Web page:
2. On the cmd prompt, head to the target directory you want to install Amundsen in and clone the repo together with it’s sub-modules by running the following:
    $ git clone --recursive git@github.com:amundsen-io/amundsen.git
  3. Enter the cloned directory and run:
    $ docker-compose -f docker-amundsen.yml up

The later cmd installs and runs five docker images using the default settings of each container, each image holds one of the main micro-services that Amundsen use. To verify that all five images are being installed and working correctly, run:
$ docker ps

Five docker images for each service

Troubleshooting:

In some cases, the docker container might not have enough heap memory for Elastic Search, thus “es_amundsen”, the elastic search component, will fail during docker-compose. To fix it, you’ll need to increase the memory.

The error:

es_amundsen | [1]: max virtual memory areas vm.max_map_count [65530] is too low, increase to at least [262144]

To solve it:

  1. Edit file “/etc/sysctl.conf”
  2. Make entry “vm.max_map_count=262144”. Save and exit.
  3. Reload settings “$ sysctl -p”
  4. Restart “docker-compose”

Generally, for any issues:

Setup Verification

Amundsen databuilder/Neo4j service

You can verify dummy data has been ingested into Neo4j by by visiting

http:/{{machine ip address}}:7474/browser/ and in the query box run:

MATCH(n:Table) RETURN n LIMIT 25
Snippet of Neo4j (graphical database) interface up and running

Amundsen metadata service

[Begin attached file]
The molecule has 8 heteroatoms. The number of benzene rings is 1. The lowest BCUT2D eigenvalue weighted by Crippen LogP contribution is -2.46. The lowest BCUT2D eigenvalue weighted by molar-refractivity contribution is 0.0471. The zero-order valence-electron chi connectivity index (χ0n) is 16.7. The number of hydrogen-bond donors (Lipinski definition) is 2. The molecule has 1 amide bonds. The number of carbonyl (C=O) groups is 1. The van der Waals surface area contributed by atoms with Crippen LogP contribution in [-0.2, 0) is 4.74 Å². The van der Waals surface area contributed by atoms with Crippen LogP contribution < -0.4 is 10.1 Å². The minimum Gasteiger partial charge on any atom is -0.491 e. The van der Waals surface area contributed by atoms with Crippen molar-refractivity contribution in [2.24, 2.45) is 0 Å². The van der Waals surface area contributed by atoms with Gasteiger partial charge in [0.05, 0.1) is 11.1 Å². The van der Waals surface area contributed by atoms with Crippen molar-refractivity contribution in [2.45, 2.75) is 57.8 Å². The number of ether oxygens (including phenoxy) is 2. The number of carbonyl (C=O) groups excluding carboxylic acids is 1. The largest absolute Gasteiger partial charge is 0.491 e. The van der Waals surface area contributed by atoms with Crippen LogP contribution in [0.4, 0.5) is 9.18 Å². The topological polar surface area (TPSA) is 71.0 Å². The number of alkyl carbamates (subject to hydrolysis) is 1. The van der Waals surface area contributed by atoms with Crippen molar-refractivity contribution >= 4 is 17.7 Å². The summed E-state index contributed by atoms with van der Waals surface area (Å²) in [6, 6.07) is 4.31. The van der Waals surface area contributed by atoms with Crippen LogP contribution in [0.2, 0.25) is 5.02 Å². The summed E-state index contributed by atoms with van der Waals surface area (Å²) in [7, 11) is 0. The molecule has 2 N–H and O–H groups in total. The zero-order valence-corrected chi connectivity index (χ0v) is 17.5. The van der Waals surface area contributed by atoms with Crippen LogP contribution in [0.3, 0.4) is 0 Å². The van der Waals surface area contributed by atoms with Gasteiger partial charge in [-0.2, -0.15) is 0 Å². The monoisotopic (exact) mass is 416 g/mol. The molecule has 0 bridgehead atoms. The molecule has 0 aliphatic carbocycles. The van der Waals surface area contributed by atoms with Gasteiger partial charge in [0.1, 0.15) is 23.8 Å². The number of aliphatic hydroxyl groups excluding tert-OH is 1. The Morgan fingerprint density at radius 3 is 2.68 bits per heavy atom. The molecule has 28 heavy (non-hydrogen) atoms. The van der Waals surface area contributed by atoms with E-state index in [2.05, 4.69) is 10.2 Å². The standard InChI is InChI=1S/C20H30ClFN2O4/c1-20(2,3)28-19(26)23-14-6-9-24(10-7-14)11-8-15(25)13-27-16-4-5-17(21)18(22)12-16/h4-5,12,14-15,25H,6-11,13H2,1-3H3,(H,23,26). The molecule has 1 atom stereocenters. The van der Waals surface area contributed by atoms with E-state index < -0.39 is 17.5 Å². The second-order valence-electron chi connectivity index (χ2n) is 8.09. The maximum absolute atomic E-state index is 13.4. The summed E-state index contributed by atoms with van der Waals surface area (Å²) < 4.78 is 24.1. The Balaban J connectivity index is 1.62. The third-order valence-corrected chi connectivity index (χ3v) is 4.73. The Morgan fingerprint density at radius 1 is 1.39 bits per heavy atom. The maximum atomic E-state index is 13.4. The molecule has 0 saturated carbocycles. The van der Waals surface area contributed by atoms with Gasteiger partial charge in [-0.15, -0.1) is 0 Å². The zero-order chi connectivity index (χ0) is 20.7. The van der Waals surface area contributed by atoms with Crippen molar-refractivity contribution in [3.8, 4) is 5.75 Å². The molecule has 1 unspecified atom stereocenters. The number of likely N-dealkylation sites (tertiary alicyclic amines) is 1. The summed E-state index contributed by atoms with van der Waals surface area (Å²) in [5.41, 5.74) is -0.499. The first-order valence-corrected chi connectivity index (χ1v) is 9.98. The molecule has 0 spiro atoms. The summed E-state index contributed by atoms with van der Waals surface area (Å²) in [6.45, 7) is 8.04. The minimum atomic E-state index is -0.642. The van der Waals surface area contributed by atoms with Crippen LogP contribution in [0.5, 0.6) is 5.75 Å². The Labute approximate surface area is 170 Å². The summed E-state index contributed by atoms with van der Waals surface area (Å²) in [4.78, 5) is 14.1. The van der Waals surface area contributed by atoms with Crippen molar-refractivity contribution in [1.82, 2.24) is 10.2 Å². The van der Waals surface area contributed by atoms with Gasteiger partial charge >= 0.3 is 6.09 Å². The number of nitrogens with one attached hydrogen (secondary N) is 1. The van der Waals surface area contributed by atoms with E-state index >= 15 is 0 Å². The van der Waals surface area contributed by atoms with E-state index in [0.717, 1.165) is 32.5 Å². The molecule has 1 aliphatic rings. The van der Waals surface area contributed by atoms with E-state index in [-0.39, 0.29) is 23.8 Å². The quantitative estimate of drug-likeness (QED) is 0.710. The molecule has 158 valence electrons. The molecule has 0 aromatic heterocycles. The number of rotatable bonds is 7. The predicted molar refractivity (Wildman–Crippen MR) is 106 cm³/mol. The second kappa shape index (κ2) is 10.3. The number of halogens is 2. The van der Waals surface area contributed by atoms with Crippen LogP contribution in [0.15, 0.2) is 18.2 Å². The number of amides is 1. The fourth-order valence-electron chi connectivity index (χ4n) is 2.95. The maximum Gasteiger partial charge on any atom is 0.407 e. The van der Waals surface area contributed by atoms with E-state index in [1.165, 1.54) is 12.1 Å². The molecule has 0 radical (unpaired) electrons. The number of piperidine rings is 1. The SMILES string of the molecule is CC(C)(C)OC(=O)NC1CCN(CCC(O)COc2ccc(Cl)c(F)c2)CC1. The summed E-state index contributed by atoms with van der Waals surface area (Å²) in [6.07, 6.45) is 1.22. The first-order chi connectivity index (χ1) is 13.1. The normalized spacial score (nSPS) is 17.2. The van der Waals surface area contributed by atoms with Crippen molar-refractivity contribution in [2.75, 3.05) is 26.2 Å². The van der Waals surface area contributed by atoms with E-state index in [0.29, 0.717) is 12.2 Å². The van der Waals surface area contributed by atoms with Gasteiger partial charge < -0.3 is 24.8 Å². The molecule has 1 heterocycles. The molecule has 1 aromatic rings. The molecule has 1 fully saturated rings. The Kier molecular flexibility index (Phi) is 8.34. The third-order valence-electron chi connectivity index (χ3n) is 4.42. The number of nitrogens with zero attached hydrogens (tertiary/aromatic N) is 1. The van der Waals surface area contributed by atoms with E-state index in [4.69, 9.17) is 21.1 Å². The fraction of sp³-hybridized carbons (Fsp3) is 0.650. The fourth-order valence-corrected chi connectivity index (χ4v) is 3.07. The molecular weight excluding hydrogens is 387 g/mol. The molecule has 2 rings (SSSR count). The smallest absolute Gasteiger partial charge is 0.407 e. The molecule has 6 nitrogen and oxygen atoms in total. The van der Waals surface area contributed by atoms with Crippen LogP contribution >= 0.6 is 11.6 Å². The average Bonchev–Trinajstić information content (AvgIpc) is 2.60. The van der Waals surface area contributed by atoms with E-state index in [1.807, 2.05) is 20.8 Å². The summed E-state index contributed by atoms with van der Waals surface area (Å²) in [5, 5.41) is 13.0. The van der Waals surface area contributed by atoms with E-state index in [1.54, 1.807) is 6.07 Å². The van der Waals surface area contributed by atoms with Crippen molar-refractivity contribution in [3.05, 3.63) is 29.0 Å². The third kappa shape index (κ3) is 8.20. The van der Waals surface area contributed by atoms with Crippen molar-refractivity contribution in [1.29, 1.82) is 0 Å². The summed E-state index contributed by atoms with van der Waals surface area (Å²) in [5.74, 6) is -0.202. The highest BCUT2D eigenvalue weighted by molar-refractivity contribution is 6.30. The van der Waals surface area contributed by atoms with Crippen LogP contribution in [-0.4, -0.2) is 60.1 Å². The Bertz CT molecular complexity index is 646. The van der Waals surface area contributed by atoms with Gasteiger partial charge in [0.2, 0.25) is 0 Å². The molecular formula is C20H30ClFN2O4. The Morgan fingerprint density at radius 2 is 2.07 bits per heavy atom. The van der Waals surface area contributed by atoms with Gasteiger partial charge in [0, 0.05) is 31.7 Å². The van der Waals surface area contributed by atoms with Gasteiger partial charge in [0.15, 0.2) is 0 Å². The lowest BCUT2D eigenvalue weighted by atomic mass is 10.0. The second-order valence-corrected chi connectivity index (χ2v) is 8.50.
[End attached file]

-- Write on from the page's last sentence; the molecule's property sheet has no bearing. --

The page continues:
In a different terminal, verify getting HTTP/1.0 200 OK

$ curl -v <http://{{machine ip address}}:5002/healthcheck>

Amundsen frontend service

You can verify the data has been loaded into the metadataservice by hitting

http://{{machine ip address}}:5000/ in your browser.

Snippet of Amundsen’s frontend service

Airflow environment setup

Now, let’s use amundsendatabuilder library for building our metadata graph and search index. First, let’s run our data-ingestion example using an airflow DAG. You’ll have to install some extra PYPI packages on your air-flow environment. This requirements.txt holds all dependencies needed.

$ pip3 install -r requirements.txt

If you are hosting airflow on google composer; in your gcloud console type:

gcloud composer environments update {{environment name}} --location={{machine location}} --update-pypi-packages-from-file={{.../amundsen/amundsendatabuilder/requirements.txt}} --project={{project name}}

Airflow DAG definition

This DAG example fetches dataset schemas, tables, columns, descriptions, labels and pretty much all related metadata available from a Google Bigquery meta store, then publishes this metadata to Neo4j. It saves the data in two .csv files; one holding the nodes, and the other holding the relationships between the nodes.

If you are pulling data from various sources, each distinct metadata source should be fetched through a different databuilder job. Each databuilder job will be an individual task within the DAG. Each type of data resource will have a separate DAG since it may have to run with a different schedule.

Below, is the graph view of the defined DAG. You’ll notice how the function “create_es_publisher_sample_job” is called three times in the DAG routine, creating a different indexing job according to the passed arguments.

Complete DAG

You can find the complete code here.

Running From a Python Script

In the previous example, I showed how to use Airflow to update the metadata, you can also use a python script that does the same purpose and update it regularly by registering it on a cron job. Make sure to set your credentials if your application runs outside Google Cloud environments. More about authentication here.

Final thoughts

In my next post, I am going to show how to customize Amundsen and will show some of the awesome hidden features and how to leverage them. Making it more configurable means you’ll need to deploy and maintain each micro-service independently, in which we’ll do in an easy way too!

Data gal on weekdays, student on weekends, living life in between:)